Pui et al performed a retrospective study of 497 children and young adults with MLL-rearranged (MLL-R) ALL who were treated by 11 cooperative groups and single institutions in the United States and Europe.6  After adjusting for initial WBC count, age, and time to transplantation, infants with t(4;11) who underwent any HSCT (n = 28) had a worse disease-free (DFS) and overall survival (OS) than those who received chemotherapy alone (n = 103).7  Further, matched sibling HSCT (n = 8) did not improve DFS or OS in infants with t(4;11) compared with chemotherapy alone. Marco et al reported 26 infants with acute leukemia (10 ALL, 15 AML, 1 bilineal) who underwent autologous or allogeneic HSCT at 7 Spanish hospitals.8  In the 22 infants who received transplantations in CR1, the 5-year DFS was 71% for all infants and 50% for those with MLL-R leukemia. Sanders et al reviewed a single-institution experience of 40 infants with ALL who underwent HSCT; 17 of the infants were in CR1 at the time of transplantation.9  The 3-year estimates of DFS were 76% in those who underwent HSCT in CR1 and 42.2% in the overall population. Eleven of 14 patients with MLL-R ALL who received transplantations in CR1 were in remission at the time of publication after a median follow-up of 7 years. Murray et al reported 9 infants diagnosed with ALL at a single institution.10  All infants were ≤6 months of age at diagnosis and 4 underwent allogeneic HSCT (3 in CR1, 1 after relapse). OS in their infants with ALL was 67% and 3 of the 4 patients who underwent HSCT survived (age at follow-up ranging from 18 to 66 months). Jacobsohn et al described 16 infants with ALL who underwent allogeneic HSCT in CR1.11  After a median follow-up of 4.7 years, 75% of the patients remained in remission. Woolfrey et al reported a single-institution experience of autologous and allogeneic HSCT in children under the age of 2 with AML (n = 34) and myelodysplastic syndrome (n = 6).12  Thirteen AML patients received transplantations in CR1; the 5-year DFS in these patients was 38% and OS was 54%. Eapen et al reviewed data from the Center for International Blood and Marrow Transplant Research and the New York Cord Blood Placental Program to compare survival in children 18 months or younger with ALL (n = 146) or AML (n = 121) receiving transplantations using a matched sibling donor versus an unrelated donor.13  Three-year leukemia-free and OS rates were not significantly different between the 2 groups. There were also no differences in recurrence, leukemia-free survival, or OS by type of leukemia. Chessels et al reported the results of the United Kingdom Medical Research Council Infant 92 study, which enrolled 86 infants with ALL.14  There were no differences in event-free survival (EFS) between those who underwent HSCT (n = 12) and those who received chemotherapy alone (n = 57). Comparing those with MLL-R who received HSCT and those who received chemotherapy alone also showed no differences in EFS (∼ 35% at 3 years for both treatments). Isoyama et al reported the results of the Japanese MLL96 study, which assigned 42 infants with MLL-R ALL to chemotherapy followed by HSCT in CR1 if an HLA-matched donor was available and 13 infants with non-MLL-R ALL to chemotherapy alone.15  Of the 42 MLL-R patients, 27 achieved a continuous complete remission after induction therapy, 19 received an HLA-matched HSCT, and 8 received continued chemotherapy or an autologous HSCT. After a median posttransplantation follow-up period of 615 days, 11 of the 19 MLL-R transplanted patients and 5 of the 8 MLL-R chemotherapy patients remained in complete remission. Kosaka et al reported the results of the subsequent Japanese MLL98 study that enrolled 54 infants with ALL with a specific goal of early HSCT (within 3-6 months of diagnosis) in infants with MLL rearrangements.16  Three-year EFS for all infants with MLL-R ALL was 43.6% and for those who underwent HSCT in CR1, it was 64.4%. Mann et al reported the outcome of patients receiving transplantations in the Interfant-99 study, an international trial that enrolled 297 infants with MLL-R ALL.17  After adjusting for time to transplantation, infants who underwent HSCT (n = 37) had a significant improvement in 4-year DFS and OS (60.1% and 65.6%, respectively) compared with those who received chemotherapy alone (n = 240, 46.8% and 48.6%, respectively). Subgroup analysis revealed that the improvements were limited to the high-risk group, defined by age < 6 months and either poor response to prednisone/prednisolone or elevated WBC count. Dreyer et al reported the results of parallel studies for infants with MLL-R ALL performed by Children's Cancer Group (CCG 1953) and the Pediatric Oncology Group (POG 9407).18  Fifty-three infants underwent HSCT and 47 infants received chemotherapy alone. The 5-year EFS rate was 48.8% in the HSCT group and 48.7% in the chemotherapy group, but the difference was not statistically significant. Kawasaki et al reviewed 35 infants with AML treated by the Japan Infant Leukemia Study Group.19  Thirty-two patients achieved CR1 after induction therapy and 6 patients underwent HSCT. All 6 patients remained in continuous complete remission at the time of the report compared with 20 of the 26 patients who received chemotherapy only. Klusmann et al reported the results of allogeneic HSCT in the AML-BFM-98 study, which included 247 children with high-risk AML.20  Five-year DFS in children under the age of 2 who underwent HSCT was 53% compared with 46% in those who received chemotherapy alone, but this difference was not statistically significant. Interestingly, when the overall study population was stratified by MLL status, those with MLL-R who underwent HSCT had a significant improvement in both DFS and OS (67% and 94%, respectively) compared with those who received chemotherapy alone (38% and 52%, respectively). Creutzig et al reported the combined results of 125 infants with AML treated on the AML-BFM-98 and AML-BFM-2004 studies.5  Fourteen infants with AML underwent HSCT in CR1 and 13 of the 14 patients survived. EFS and OS in high-risk infants with or without MLL-R was not significantly different and OS in high-risk infants was similar to that of older high-risk children.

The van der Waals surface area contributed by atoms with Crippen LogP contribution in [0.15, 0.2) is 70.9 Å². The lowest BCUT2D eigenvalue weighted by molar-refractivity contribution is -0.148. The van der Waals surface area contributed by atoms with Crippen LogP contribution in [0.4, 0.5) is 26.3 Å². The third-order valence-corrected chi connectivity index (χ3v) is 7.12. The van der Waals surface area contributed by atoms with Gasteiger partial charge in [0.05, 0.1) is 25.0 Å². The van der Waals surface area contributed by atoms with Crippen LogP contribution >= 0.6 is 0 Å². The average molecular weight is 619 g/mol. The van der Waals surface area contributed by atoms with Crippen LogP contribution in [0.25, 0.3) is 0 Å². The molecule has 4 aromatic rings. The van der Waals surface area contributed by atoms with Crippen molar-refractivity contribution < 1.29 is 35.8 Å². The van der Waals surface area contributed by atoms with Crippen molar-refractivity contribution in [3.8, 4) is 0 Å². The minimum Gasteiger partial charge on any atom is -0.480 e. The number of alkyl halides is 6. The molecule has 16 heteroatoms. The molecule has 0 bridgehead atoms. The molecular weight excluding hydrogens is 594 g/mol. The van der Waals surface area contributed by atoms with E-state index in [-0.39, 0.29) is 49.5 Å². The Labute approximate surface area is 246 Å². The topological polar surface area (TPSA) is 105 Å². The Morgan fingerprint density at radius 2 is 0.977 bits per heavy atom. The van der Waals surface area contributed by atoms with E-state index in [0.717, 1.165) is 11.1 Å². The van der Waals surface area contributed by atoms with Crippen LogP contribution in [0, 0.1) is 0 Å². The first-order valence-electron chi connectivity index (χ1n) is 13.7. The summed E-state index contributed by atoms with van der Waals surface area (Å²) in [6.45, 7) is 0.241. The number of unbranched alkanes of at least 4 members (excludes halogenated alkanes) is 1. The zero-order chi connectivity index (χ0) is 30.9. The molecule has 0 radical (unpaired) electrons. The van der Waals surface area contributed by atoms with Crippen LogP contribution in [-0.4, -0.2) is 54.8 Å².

Heterogeneity between the reviewed reports, including differences in chemotherapy and transplantation preparative regimens, time to HSCT, source of stem cells, sample sizes, patient characteristics, and the presence or absence of a chemotherapy comparison group, make it difficult to confirm definitively a benefit of HSCT in infant leukemia. In addition, none of the reviewed studies was randomized. As a result, confounding factors that may have potentially affected outcome were not equally distributed between the treatment groups because HSCT was only available to patients who met specific eligibility criteria (Table 1). Further, the sample sizes in each study were quite small, which also makes comparison between treatment groups more difficult. Finally, the Interfant-99 study suggested that high-risk patients were the only group who benefited from HSCT and future studies could use risk stratification based on age, response to therapy, and possibly the presence of minimal residual disease to identify patients who would benefit from HSCT.17,21  Based on our review, we conclude that there is insufficient evidence to support the use of HSCT in infant ALL or AML (grade 2C). Clinical trials specifically comparing HSCT with continued chemotherapy are needed to ultimately determine the role of HSCT in infant leukemia.

Conflict-of-interest disclosure: E.A.R.S. declares no competing financial interests. P.B. has consulted for Epizyme. Off-label drug use: None disclosed.

Edward Allan R. Sison, Division of Pediatric Oncology, the Bunting Blaustein Cancer Research Building, 1650 Orleans St, Rm 2M46, Baltimore, MD 21287; Phone: 410-502-7403; Fax: 410-955-8897; e-mail: [email protected].